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David Stump ASC RED Greenscreen  Over Under Frames
Details of 11/07/2006 Shoot

Subjects were DSC Chroma Du Monde, DSC Focus Star, MacBeth Color Checker, and David Stump ASC “One Eyed Jack” HD exposure ball. Lens was a Cooke S-4 65mm S/N 65-0937.  Focus distance to subject was 15 feet, greenscreen distance was 28 feet.  Greenscreen was lit with 6 x 4 globe Kinoflo units at 45 degrees to screen at approximately 8 foot distance, using chroma green globes, no gels.  The greenscreen used was a Composite Components Spandex Green 12’ x 12’ lit to EV 9.3 @ ASA 200.

Subjects were cross front lit with chimera 2K blond tungsten from  45 deg. left side f4.8.  Fill from 1K tungsten on camera right to f 3.5.  Cross backlight from 600w tungsten tweenie on camera left to f 2.8 and on camera right from tungsten 1K to f 3.5.  Average color temp was 3100 deg. Kelvin, no color gels on any of the lamps.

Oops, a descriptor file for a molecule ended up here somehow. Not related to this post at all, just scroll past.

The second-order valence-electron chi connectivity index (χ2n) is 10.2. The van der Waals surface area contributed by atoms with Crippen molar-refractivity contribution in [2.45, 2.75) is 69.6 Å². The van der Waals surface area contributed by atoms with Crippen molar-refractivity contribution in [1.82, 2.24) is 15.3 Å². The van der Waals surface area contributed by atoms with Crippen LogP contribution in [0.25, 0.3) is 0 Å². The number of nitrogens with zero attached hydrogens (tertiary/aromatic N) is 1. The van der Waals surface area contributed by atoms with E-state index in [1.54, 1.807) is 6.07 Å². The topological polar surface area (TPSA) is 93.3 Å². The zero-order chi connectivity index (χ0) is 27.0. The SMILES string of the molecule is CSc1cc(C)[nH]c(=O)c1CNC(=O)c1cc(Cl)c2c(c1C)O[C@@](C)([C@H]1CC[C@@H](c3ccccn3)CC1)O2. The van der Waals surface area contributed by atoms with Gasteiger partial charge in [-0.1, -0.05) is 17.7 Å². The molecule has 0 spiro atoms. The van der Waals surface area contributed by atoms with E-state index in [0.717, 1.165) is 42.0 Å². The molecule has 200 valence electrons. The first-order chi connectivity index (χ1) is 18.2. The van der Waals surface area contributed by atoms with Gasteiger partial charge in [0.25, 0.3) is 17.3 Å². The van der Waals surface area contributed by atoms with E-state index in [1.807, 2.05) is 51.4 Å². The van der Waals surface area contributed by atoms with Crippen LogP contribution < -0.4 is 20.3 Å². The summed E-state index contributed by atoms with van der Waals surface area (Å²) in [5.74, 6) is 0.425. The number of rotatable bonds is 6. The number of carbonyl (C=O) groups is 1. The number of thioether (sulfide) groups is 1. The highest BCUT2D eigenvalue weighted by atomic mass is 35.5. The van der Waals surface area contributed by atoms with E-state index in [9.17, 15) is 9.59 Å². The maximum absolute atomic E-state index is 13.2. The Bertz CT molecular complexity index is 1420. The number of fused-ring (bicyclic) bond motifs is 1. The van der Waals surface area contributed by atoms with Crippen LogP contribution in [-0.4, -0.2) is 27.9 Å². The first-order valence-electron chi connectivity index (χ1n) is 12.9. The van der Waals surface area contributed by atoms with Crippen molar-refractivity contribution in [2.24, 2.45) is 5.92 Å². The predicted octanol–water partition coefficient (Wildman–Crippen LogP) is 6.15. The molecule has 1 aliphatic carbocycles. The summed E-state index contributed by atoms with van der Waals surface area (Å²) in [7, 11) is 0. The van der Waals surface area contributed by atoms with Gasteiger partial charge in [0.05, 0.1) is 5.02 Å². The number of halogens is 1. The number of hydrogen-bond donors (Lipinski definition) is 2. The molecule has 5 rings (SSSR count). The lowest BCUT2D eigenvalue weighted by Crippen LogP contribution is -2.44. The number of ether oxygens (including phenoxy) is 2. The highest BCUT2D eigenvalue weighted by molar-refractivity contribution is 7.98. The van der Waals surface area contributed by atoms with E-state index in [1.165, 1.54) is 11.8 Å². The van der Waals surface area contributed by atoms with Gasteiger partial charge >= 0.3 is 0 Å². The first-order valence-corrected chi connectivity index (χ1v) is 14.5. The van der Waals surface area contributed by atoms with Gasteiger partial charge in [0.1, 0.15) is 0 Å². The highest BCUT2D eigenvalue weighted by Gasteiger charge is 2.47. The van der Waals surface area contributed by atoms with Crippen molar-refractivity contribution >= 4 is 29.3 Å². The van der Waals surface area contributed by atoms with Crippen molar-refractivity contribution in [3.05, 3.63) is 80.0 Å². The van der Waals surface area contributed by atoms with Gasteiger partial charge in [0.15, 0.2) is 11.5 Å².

I conducted a preliminary exposure test to determine how to rate the camera’s ASA which I determined from the test to assume at ASA 200.  Greenscreen wedge test was evaluated in Adobe CS2 Photoshop which indicated that a green exposure of 58% was achieved at f4.8 while holding red level in the screen at about 8% and blue level in the screen at 26%  (see attached chart) which I determined to be the optimum level of exposure and color difference for pulling mattes from the material.

Subjects were lit for f 4.8 @ ASA 200, 180 shutter at 24 fps, 1/48th sec. exp. time.  Foreground exposure was metered with Spectra Cine Pro IV meter s/n 11752 calibrated 5/2006 by Nassar Zaidi of Spectra Cine.  Foreground color temperature was metered with Minolta Color meter II s/n105677 calibrated 5/2006 by Nassar Zaidi of Spectra Cine.  Greenscreen was spot read with Pentax Digital Spot meter s/n 103772 also calibrated 5/2006 by Nassar Zaidi of Spectra Cine.

Camera Gain setting was 5447 (standard neutral setting) and camera was left at it’s native 5000 Kelvin color balance.  The native 12 bit bayer images were debayered and converted to uncompressed RGB 16bit tiffs in a prototype RedCine application developed by Graeme Nattress.  The Redcine application added 2.2 gamma, black offset correction, some small white balance correction, and added a small contrast curve.  No dead pixel correction was applied.